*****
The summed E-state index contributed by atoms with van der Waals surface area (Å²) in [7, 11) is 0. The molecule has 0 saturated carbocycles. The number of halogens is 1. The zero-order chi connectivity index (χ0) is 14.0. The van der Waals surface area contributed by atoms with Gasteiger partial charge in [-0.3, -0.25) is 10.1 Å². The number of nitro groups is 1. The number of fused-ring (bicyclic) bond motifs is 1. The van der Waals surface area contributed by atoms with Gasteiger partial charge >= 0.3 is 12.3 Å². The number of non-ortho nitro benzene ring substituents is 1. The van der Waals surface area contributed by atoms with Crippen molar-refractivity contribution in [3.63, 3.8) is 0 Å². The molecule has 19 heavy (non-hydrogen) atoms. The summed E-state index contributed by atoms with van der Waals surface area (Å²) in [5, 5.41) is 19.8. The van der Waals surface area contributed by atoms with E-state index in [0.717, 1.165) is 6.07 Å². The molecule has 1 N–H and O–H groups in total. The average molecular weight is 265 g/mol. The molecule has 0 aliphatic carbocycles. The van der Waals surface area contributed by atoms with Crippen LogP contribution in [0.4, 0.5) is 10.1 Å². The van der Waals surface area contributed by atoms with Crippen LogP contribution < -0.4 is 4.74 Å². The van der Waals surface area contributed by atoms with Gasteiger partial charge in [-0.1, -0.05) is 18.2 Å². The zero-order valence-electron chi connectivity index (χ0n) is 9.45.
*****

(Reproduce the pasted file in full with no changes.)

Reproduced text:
The summed E-state index contributed by atoms with van der Waals surface area (Å²) in [7, 11) is 0. The molecule has 0 saturated carbocycles. The number of halogens is 1. The zero-order chi connectivity index (χ0) is 14.0. The van der Waals surface area contributed by atoms with Gasteiger partial charge in [-0.3, -0.25) is 10.1 Å². The number of nitro groups is 1. The number of fused-ring (bicyclic) bond motifs is 1. The van der Waals surface area contributed by atoms with Gasteiger partial charge >= 0.3 is 12.3 Å². The number of non-ortho nitro benzene ring substituents is 1. The van der Waals surface area contributed by atoms with Crippen molar-refractivity contribution in [3.63, 3.8) is 0 Å². The molecule has 19 heavy (non-hydrogen) atoms. The summed E-state index contributed by atoms with van der Waals surface area (Å²) in [5, 5.41) is 19.8. The van der Waals surface area contributed by atoms with E-state index in [0.717, 1.165) is 6.07 Å². The molecule has 1 N–H and O–H groups in total. The average molecular weight is 265 g/mol. The molecule has 0 aliphatic carbocycles. The van der Waals surface area contributed by atoms with Crippen LogP contribution in [0.4, 0.5) is 10.1 Å². The van der Waals surface area contributed by atoms with Crippen LogP contribution < -0.4 is 4.74 Å². The van der Waals surface area contributed by atoms with Gasteiger partial charge in [-0.1, -0.05) is 18.2 Å². The zero-order valence-electron chi connectivity index (χ0n) is 9.45.